By Connor Sadler, February 26 2015 —
The Legend of Zelda: Majora’s Mask 3D is a re-release of the popular adventure game that debuted in October 2000.
The game focuses on Link, a young boy in pursuit of the Skull Kid, a forest imp who stole an ancient and powerful artifact called Majora’s Mask. Using the mask’s power, the Skull Kid pulls the moon out of the sky, causing it to fall into the land of Termina over three days, triggering the end of the world. Link has to relive the three days before the apocalypse over and over in an attempt to stop the Skull Kid and right all the wrongs the mask has caused.
To do this Link must find and rescue four giants who are locked away in dungeons in each region of Termina. This is the typical format of most Zelda games, but Majora’s Mask adds pressure to clear dungeons quickly due to the imminent doom of the approaching moon. If the player runs out of time, the dungeons reset and have to be started from scratch. This makes any misstep in the dungeon more dangerous.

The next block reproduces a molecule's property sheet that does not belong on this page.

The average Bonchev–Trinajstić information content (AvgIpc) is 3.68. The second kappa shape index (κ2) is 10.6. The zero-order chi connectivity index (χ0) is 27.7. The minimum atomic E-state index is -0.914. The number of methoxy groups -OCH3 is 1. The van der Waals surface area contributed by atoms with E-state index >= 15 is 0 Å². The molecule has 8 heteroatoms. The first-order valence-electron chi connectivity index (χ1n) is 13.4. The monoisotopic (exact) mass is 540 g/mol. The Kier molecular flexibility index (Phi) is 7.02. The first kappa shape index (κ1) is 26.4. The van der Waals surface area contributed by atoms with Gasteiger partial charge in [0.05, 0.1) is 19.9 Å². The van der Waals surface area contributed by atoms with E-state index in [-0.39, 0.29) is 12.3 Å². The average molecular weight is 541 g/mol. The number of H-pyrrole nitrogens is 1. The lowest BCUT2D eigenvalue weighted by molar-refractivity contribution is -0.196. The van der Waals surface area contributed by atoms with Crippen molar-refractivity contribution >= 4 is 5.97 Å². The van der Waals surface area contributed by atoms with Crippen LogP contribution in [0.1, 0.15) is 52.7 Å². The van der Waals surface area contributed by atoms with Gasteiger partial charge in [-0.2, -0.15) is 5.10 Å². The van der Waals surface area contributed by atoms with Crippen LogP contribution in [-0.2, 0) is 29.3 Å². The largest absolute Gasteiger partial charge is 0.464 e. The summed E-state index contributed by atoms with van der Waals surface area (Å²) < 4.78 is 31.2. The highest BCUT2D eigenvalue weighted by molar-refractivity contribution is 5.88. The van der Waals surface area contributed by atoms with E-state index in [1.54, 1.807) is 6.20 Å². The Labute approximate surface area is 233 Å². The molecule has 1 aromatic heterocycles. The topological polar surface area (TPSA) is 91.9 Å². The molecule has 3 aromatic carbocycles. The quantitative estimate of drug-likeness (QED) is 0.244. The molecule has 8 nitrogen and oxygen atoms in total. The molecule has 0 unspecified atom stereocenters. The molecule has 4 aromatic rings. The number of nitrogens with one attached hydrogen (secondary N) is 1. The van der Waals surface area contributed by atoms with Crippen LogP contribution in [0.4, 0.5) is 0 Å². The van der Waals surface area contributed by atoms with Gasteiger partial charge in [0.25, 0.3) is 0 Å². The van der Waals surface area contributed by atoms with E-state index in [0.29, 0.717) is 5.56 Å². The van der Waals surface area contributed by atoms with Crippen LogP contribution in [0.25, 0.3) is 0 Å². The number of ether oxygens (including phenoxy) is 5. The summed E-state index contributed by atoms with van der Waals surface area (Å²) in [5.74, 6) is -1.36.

Between exploring dungeons, Link has to travel around Termina. The more you see of the world, the more depressing and disheartening it becomes — the swamp has become poisoned and the mountains have surrendered to a never-ending winter. Almost every character you encounter has a problem of some sort. Solving them grants you valuable rewards, but the next time you fail all your hard work is undone.
Even after you clear a dungeon, you keep proof of your heroic deeds, but the ailments of the area return after a three-day cycle. After a few hours of playing, this can be
discouraging as you slowly realize there’s no possible way to save everyone in Termina.
In addition to the usual items that Link gathers on his quests — such as a bow, hookshot and bombs — Link also gathers transformation masks. These items let him take the form of fallen heroes of Termina, allowing him to breathe underwater or walk through lava. Whenever Link changes form, a quick cutscene shows him in agony, adding to the game’s dark tone.
Majora’s Mask is an adventure game that borders on psychological horror. The game is engaging enough that players can immerse themselves in the story, but not creepy enough to drive away more casual players.
The pressure of the three-day countdown on the bottom of the screen makes you feel like the world is actually going to end. This intense atmosphere is Majora’s Mask’s strongest point, and it creates a story-centric game that stands out when compared to hack-and-slash adventures.